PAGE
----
Japan’s Suzuki Motor Corp. had on 10 October trimmed its FY20 earnings estimate by 30%, citing slowdown in India’s automobile market, besides lower production in Japan and exchange rate fluctuations. After all, its unit, Maruti Suzuki India Ltd, contributes a bulk of the parent’s consolidated revenue and profit.
Maruti Suzuki’s dismal Q2FY20 results, albeit in-line with the watered-down forecasts of analysts, only underscore the parent’s pessimism. Weak demand precipitated a 30% year-on-year slump in vehicle sales, which resulted in a 25% drop in net sales.
Worse, whatever sales came in was on the back of the highest-ever average quarterly discount of ₹25,761 per vehicle. It was way above the ₹18,758 and ₹16,941 per vehicle in Q2FY19 and Q1FY20, respectively. Despite the incentives, the company’s overall market share fell from 52.1% a year earlier to 49.8% in the three months ended September 2019.
Net realization per vehicle increased about 6% in the just-ended quarter. However, this was on the back of price hikes to offset a cost increase due to stricter safety and regulatory norms.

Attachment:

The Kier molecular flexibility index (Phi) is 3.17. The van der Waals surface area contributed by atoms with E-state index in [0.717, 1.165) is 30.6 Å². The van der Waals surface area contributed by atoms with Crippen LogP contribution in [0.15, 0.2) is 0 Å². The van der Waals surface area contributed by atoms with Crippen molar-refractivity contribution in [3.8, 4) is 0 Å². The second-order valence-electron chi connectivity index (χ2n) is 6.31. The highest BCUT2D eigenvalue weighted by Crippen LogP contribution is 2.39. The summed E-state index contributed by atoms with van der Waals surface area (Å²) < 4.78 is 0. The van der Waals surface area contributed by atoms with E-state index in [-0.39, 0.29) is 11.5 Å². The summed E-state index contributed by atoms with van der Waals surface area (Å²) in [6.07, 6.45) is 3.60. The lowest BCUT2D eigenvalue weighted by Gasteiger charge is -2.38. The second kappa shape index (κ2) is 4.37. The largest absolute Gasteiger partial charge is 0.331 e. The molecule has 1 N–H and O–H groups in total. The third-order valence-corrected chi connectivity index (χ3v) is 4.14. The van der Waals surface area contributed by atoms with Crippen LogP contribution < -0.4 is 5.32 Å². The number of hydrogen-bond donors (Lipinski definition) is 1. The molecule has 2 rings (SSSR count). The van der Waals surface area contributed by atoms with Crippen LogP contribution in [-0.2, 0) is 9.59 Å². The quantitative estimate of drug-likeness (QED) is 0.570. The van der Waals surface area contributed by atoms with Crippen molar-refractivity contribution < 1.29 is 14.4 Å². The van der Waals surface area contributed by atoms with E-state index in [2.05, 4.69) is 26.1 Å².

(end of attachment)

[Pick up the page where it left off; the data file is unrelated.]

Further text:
Some analysts said the worst could be behind. However, Maruti Suzuki’s chairman R.C. Bhargava said the auto market is still not out of the woods, and a revival will depend on demand over the next two-three months.
A sudden increase in the cost of ownership at a time of liquidity crunch in the retail segment hit sales last quarter.
The company’s costs, including advertising and marketing expenses, as a percentage to sales also rose during the quarter. Ebitda (earnings before interest, tax, depreciation and amortization) fell 53% to ₹1,606 crore.
The Ebitda margin drop of 580 basis points to 9.5% failed to appease investors, even though it was in line with the average estimate of 20 brokers collated by Bloomberg.
The moot question is: Will Maruti Suzuki be able to regain lost market share? Time will tell if the market leader will have to cede some market share, or profits, or both, considering the ongoing shift in India’s auto market and rising competition.
Further, from an investor standpoint, the earnings traction over the next 12-18 months is questionable. Q2 FY20’s net profit was 40% lower. It was better than estimated due to higher other income and lower effective tax rate.
That said, a robust recovery in FY20 earnings cannot be expected, given that the parent has sharply trimmed its guidance.
In this context, the recent rally in Maruti Suzuki’s stock pegs the valuation at 27 times its one-year forward estimated earnings, which is expensive given the turbulence in the domestic auto market.